Shanshan, from Qingdao, took both the ACT (US College Entrance Examination) and the Chinese College Entrance Examination (CEE). She was surprised by the great difference between the results she received. In the CEE she got just 490 points; her ACT result however, helped her secure places at four top American universities (DePauw, Lewis and Clark, Ohio State and the University of Iowa) and 1.2 million RMB in scholarship monies - a new ACT record.
Her disappointing CEE score disqualified her from entrance to top Chinese institutions. On June 28 her visa to the US was granted and she is now looking forward to her higher educational career in America.
She had feared the worst for them. "Compared with the ACT, our math exam is very hard," Shanshan commented. Although she performed well in English and Chinese, the Lizhong (biology, physics and chemistry) and `Integration Capability` were stumbling blocks.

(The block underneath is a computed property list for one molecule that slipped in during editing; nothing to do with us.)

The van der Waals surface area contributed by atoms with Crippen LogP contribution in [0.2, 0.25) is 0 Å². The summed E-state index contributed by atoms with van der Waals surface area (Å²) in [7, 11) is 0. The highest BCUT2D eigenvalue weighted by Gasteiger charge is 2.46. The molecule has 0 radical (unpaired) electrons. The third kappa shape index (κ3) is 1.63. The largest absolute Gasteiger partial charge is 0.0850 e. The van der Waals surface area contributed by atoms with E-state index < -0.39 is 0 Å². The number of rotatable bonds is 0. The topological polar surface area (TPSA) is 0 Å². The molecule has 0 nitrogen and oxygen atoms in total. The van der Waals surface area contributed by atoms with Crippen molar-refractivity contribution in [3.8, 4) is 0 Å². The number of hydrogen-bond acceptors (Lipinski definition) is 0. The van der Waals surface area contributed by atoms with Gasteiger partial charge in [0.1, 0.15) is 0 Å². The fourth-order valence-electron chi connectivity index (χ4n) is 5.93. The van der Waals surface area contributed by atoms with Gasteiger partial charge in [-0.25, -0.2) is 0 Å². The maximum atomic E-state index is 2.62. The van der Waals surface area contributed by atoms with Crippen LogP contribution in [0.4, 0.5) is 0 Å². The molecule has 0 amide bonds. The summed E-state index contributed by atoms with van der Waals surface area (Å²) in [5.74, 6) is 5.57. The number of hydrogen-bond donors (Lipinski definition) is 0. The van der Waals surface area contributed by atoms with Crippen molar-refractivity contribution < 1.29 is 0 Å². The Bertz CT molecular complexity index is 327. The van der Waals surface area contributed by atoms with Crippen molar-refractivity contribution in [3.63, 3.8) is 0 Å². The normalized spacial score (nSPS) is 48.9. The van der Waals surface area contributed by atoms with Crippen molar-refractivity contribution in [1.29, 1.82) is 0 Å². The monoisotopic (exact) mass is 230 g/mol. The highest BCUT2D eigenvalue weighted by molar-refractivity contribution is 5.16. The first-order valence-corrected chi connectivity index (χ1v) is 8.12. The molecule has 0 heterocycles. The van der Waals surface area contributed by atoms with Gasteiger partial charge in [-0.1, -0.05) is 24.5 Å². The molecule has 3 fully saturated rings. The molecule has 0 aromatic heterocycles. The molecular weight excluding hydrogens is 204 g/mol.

Shanshan points out that in the ACT exam a student is tested on four different topics, making it different to the Chinese equivalent. "In our exam, we have to spend a lot of time doing Lizong exercises. "I learned all I needed in high school. What I lacked was just exam-taking skills(Shan was not fully prepared for the exam)."
Taking the two exams in succession, Shanshan realized the great difference both in selecting standards and admissions policies.
In the US, a student`s scores do not decide everything. They must prove themselves in other ways, including personal recommendations and other certificates that demonstrate their abilities. The American system also attaches more importance to creativity and organizational abilities.
On her application to De Pauw Shanshan was asked, "to describe a story or a person that may affect your future". Shanshan wrote about her father.
When she received her offer, the replying professor commented, "Thanks for telling us about your father`s experience. I was moved by his spirit, and hope you will follow his example and that it will lead you to success. I`m looking forward to seeing you on campus this September." Shanshan speculates that it was this personal story that made all the difference.
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